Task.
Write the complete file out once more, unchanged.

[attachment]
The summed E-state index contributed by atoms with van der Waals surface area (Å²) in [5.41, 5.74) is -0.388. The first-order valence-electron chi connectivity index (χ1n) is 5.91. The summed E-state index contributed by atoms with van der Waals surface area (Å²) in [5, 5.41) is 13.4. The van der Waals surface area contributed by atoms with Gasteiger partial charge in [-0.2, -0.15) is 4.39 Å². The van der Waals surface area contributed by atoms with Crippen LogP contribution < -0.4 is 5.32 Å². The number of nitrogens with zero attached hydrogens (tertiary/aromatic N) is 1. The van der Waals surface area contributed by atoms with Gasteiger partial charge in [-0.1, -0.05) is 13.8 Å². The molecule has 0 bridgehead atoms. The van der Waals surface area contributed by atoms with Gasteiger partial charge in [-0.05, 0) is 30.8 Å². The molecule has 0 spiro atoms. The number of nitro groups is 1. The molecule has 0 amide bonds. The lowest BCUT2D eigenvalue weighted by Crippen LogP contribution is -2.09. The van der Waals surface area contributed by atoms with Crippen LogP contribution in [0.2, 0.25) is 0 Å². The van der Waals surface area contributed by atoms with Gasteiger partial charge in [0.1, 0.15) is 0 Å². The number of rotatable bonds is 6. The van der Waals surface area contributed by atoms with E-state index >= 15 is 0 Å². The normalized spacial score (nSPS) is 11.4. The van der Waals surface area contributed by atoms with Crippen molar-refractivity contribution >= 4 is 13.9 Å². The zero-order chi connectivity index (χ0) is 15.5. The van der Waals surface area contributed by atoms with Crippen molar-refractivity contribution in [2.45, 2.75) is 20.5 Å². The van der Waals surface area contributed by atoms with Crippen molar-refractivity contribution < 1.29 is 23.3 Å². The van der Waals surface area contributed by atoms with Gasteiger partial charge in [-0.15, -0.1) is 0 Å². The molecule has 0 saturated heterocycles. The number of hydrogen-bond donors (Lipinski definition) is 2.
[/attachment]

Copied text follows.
The summed E-state index contributed by atoms with van der Waals surface area (Å²) in [5.41, 5.74) is -0.388. The first-order valence-electron chi connectivity index (χ1n) is 5.91. The summed E-state index contributed by atoms with van der Waals surface area (Å²) in [5, 5.41) is 13.4. The van der Waals surface area contributed by atoms with Gasteiger partial charge in [-0.2, -0.15) is 4.39 Å². The van der Waals surface area contributed by atoms with Crippen LogP contribution < -0.4 is 5.32 Å². The number of nitrogens with zero attached hydrogens (tertiary/aromatic N) is 1. The van der Waals surface area contributed by atoms with Gasteiger partial charge in [-0.1, -0.05) is 13.8 Å². The molecule has 0 bridgehead atoms. The van der Waals surface area contributed by atoms with Gasteiger partial charge in [-0.05, 0) is 30.8 Å². The molecule has 0 spiro atoms. The number of nitro groups is 1. The molecule has 0 amide bonds. The lowest BCUT2D eigenvalue weighted by Crippen LogP contribution is -2.09. The van der Waals surface area contributed by atoms with Crippen LogP contribution in [0.2, 0.25) is 0 Å². The van der Waals surface area contributed by atoms with Gasteiger partial charge in [0.1, 0.15) is 0 Å². The number of rotatable bonds is 6. The van der Waals surface area contributed by atoms with E-state index >= 15 is 0 Å². The normalized spacial score (nSPS) is 11.4. The van der Waals surface area contributed by atoms with Crippen molar-refractivity contribution >= 4 is 13.9 Å². The zero-order chi connectivity index (χ0) is 15.5. The van der Waals surface area contributed by atoms with Crippen molar-refractivity contribution in [2.45, 2.75) is 20.5 Å². The van der Waals surface area contributed by atoms with Crippen molar-refractivity contribution < 1.29 is 23.3 Å². The van der Waals surface area contributed by atoms with Gasteiger partial charge in [-0.15, -0.1) is 0 Å². The molecule has 0 saturated heterocycles. The number of hydrogen-bond donors (Lipinski definition) is 2.